On Tuesday this week the iconic instrument maker Gibson Guitars filed for bankruptcy. The company as been suffering from high debt levels and insufficient working capital due largely from losses from non-core business’s that had been acquired in an attempt to broaden the company’s presence among music fans. The company stated it is filing for chapter 11 bankruptcy and working on “re-focusing, reorganizing and restructuring” the company by shedding some of its side businesses and concentrating on its original mission of selling musical instruments.
Gibson’s CEO Henry Juszkiewicz said in a statement that the company had “Over the past 12 months made substantial strides through an operational restructuring. We have sold non-core brands, increased earnings, and reduced working capital demands.
Orville Gibson founded the company in 1902 as the “Gibson Mandolin-Guitar Mfg. Co. Ltd.” in Kalamazoo, Michigan, to make mandolin-family instruments. Gibson invented archtop guitars by constructing the same type of carved, arched tops used on violins. By the 1930s, the company was also making flattop acoustic guitars, as well as one of the first commercially available hollow-body electric guitars, used and popularized by Charlie Christian. In 1944, Gibson was bought by Chicago Musical Instruments (CMI), which was acquired in 1969 by Panama-based conglomerate Ecuadorian Company Limited (ECL), that changed its name in the same year to Norlin Corporation.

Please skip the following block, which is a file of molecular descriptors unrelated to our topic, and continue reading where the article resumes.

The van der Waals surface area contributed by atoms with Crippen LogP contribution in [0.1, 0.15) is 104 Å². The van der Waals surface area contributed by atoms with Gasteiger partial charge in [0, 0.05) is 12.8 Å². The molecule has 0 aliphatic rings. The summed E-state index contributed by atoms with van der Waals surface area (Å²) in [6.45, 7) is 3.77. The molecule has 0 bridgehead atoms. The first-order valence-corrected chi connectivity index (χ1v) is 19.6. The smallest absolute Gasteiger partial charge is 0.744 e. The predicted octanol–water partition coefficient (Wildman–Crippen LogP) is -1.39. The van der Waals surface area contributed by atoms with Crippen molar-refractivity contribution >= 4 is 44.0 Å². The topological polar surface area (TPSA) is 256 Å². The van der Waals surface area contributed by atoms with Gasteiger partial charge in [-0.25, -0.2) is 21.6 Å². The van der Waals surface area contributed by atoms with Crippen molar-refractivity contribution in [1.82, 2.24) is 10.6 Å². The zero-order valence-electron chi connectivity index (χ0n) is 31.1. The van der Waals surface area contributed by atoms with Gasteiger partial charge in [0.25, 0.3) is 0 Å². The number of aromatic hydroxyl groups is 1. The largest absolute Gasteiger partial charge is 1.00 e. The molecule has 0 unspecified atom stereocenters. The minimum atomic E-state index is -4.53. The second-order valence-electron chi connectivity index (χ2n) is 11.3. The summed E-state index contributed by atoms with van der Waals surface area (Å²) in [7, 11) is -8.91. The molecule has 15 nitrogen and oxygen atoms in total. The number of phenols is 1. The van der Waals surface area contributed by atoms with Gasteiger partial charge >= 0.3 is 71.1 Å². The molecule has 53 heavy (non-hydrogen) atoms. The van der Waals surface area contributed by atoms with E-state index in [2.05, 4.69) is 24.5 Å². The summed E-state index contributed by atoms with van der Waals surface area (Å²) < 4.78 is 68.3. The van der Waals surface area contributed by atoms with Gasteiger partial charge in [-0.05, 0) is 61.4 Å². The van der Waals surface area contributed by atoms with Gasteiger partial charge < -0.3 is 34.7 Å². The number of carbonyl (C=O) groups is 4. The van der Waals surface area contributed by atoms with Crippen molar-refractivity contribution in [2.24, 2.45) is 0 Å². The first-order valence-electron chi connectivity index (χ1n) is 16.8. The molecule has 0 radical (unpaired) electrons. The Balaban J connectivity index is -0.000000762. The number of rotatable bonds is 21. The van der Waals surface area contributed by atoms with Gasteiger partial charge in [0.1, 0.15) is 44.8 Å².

Gibson was owned by the Norlin Corporation from 1969 to 1986. In 1986, the company was acquired by its present owners. Gibson is a privately held company that is owned by its chief executive officer Henry Juszkiewicz and its president David H. Berryman.
According to a court filing from the management consulting firm that will assist the company’s pivot, Gibson’s electronics business had been “trapped in a vicious cycle in which it lacked the liquidity to buy inventory and drive sales.” The company will continue to operate during its reorientation and bankruptcy proceedings, thanks to agreements it has reached with shareholders and noteholders.
The writing was on the wall for the iconic guitar company, as its annual revenue fell nearly half a billion in the last three years. It has debts of between $100 million and $500 million and owes money to at least 26 other companies, including suppliers; import regulations on rosewood have hampered its business in the last few years, as has a dramatic fall in the sale of guitars overall.
The company will continue to produce instruments. Gibson also owns and produces instruments under the brands Epiphone, Kramer, Steinberger, Dobro, and Baldwin and these are unlikely to be effected by the Bankruptcy proceeding’s. Juszkiewicz went on to say “The Gibson name is synonymous with quality and today’s actions will allow future generations to experience the unrivaled sound, design and craftsmanship that our employees put into each Gibson product.”